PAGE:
Excellent question, Pandian! The Comparator.compare(Object, Object) and Comparator.equals(Object) methods are extremely different. Comparator.compare(Object, Object) specifies the meat of the Comparator interface: it determines if the first parameter is less than, equal to, or greater to the second. Comparator.equals(Object) instead compares a different Comparator
to the current one.
By default, an Object implementing the Comparator interface will inherit the equals(Object) method from its base class, Object. Object.equals(Object) returns true if the current object occupies the same memory space as the passed object. Basically, it only returns true if itself is passed to it.
The Comparator interface essentially maps out an option for equals(Object) to additionally return true if the passed Comparator has the same Comparator.compare(Object, Object). That is, they'll both sort a List in exactly the same way. The interface specifies this option to allow applications especially interested in performance a way to cache Comparators so they need not be created for each use.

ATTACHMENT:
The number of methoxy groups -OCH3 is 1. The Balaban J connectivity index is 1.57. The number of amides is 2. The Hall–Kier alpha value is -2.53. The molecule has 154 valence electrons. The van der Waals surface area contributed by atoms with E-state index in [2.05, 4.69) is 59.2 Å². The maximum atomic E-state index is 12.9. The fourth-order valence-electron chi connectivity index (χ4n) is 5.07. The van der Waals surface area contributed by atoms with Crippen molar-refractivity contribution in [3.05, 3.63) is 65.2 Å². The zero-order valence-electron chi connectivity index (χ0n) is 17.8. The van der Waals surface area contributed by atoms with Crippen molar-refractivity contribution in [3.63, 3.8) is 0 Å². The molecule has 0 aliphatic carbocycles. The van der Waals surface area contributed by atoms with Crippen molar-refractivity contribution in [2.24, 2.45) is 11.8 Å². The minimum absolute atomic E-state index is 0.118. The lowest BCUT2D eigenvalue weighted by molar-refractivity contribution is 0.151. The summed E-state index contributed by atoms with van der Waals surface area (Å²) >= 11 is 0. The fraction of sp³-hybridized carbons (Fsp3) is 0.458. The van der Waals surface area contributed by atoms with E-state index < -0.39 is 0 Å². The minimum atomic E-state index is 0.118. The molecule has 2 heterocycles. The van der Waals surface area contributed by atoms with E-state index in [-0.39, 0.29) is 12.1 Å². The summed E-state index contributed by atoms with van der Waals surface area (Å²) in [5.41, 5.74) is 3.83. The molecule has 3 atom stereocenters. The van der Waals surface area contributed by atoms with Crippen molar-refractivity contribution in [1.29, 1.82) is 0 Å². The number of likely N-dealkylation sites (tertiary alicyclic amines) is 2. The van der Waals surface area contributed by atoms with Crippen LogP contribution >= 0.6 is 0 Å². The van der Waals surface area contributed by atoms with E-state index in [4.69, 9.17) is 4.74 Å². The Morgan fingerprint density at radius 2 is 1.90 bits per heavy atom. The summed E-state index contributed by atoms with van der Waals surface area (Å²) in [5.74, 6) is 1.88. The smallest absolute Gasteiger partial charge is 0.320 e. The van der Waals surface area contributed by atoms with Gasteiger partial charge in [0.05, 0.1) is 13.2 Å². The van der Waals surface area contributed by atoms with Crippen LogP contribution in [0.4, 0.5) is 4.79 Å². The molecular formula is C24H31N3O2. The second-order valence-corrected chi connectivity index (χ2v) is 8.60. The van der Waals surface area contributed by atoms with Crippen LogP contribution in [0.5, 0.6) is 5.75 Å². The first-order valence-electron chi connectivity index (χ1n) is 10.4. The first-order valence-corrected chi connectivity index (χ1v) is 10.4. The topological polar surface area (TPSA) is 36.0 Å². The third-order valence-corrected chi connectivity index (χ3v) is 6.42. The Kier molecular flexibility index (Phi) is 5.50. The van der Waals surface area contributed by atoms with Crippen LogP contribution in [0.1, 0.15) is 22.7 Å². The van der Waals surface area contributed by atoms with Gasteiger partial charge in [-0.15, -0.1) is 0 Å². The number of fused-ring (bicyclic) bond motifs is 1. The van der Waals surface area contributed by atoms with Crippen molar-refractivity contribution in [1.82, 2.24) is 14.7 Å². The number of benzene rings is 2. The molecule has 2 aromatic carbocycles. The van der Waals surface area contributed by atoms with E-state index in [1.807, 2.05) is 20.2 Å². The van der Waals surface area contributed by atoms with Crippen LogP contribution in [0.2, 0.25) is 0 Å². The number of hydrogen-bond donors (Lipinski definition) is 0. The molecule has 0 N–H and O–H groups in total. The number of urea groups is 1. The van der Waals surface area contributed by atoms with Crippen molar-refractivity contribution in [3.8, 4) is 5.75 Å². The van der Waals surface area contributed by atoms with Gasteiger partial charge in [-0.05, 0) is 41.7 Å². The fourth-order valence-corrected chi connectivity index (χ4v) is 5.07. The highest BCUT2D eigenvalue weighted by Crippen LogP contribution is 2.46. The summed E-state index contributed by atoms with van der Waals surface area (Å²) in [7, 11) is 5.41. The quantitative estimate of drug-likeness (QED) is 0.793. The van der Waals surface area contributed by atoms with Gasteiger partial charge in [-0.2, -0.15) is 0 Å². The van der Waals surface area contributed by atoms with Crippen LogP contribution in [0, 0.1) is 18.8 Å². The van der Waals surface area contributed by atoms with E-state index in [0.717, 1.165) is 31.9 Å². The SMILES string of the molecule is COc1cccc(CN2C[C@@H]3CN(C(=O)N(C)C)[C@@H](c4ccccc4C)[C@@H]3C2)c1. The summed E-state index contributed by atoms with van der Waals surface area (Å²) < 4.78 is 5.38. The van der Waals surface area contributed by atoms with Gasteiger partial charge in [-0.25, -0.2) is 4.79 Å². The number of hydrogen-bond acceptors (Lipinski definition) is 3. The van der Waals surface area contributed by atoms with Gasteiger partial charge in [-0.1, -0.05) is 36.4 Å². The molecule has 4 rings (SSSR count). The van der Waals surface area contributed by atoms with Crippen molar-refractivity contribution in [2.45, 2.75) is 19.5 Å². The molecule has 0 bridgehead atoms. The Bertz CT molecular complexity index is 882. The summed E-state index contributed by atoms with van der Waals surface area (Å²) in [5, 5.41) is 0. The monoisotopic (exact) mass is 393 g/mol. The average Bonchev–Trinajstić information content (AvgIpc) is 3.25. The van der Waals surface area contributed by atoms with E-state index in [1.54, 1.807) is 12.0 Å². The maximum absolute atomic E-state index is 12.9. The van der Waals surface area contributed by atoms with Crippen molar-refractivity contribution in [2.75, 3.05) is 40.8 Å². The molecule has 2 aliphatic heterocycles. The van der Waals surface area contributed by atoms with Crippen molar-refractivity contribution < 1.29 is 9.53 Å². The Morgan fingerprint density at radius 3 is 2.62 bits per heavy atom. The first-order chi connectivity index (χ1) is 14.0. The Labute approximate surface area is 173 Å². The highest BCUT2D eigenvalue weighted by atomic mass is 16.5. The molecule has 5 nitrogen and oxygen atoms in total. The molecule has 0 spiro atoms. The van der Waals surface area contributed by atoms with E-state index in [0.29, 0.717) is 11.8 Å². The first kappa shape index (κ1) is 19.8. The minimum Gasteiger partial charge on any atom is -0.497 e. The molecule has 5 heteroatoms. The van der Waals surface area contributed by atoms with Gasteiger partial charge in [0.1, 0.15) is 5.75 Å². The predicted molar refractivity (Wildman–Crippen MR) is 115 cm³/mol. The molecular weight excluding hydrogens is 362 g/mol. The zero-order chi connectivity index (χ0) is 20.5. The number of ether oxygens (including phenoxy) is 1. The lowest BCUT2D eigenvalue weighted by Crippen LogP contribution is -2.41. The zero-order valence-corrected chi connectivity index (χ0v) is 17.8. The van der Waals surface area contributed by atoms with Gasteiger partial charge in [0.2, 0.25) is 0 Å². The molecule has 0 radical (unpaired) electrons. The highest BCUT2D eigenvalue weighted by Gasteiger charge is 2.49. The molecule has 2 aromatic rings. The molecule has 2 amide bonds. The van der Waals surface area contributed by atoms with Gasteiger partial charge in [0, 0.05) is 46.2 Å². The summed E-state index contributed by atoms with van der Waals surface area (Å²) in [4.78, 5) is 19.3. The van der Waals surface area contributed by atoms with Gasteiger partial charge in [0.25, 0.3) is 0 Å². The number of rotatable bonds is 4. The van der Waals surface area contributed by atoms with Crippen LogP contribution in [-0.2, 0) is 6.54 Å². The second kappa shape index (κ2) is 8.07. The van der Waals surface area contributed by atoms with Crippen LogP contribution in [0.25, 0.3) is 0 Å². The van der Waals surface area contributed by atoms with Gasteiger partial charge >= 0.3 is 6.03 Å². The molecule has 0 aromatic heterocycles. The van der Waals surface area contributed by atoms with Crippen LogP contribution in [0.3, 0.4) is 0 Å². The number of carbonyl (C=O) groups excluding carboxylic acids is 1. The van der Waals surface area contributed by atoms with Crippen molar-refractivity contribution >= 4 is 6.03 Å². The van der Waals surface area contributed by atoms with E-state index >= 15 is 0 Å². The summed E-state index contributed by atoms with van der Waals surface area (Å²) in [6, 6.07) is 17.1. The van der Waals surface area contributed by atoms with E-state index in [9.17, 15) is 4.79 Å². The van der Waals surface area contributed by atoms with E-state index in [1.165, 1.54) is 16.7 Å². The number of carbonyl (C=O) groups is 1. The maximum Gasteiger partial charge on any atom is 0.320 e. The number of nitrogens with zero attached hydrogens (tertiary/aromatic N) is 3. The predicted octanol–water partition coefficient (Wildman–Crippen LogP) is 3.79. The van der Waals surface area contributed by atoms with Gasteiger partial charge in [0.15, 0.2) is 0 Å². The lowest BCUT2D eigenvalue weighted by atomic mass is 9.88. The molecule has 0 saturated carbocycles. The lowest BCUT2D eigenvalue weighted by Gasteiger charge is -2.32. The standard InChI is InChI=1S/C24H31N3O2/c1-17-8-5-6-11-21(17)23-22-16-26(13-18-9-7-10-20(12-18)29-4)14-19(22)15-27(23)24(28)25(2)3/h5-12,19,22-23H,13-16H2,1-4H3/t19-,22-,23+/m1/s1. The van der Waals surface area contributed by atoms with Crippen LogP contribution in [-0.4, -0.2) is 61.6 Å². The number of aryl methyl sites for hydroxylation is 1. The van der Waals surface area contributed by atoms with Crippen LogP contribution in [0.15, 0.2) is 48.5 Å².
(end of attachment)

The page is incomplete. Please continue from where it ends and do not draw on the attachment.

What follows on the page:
As a beginner, you shouldn't worry about overriding equals(Object). Even as an advanced Java developer, you will likely only need to implement compare(Object, Object), as this is what Collections.sort(List) and other collections methods care about.
More information: http://java.sun.com/j2se/1.4.2/docs/...omparator.html
Adobe Systems, Inc.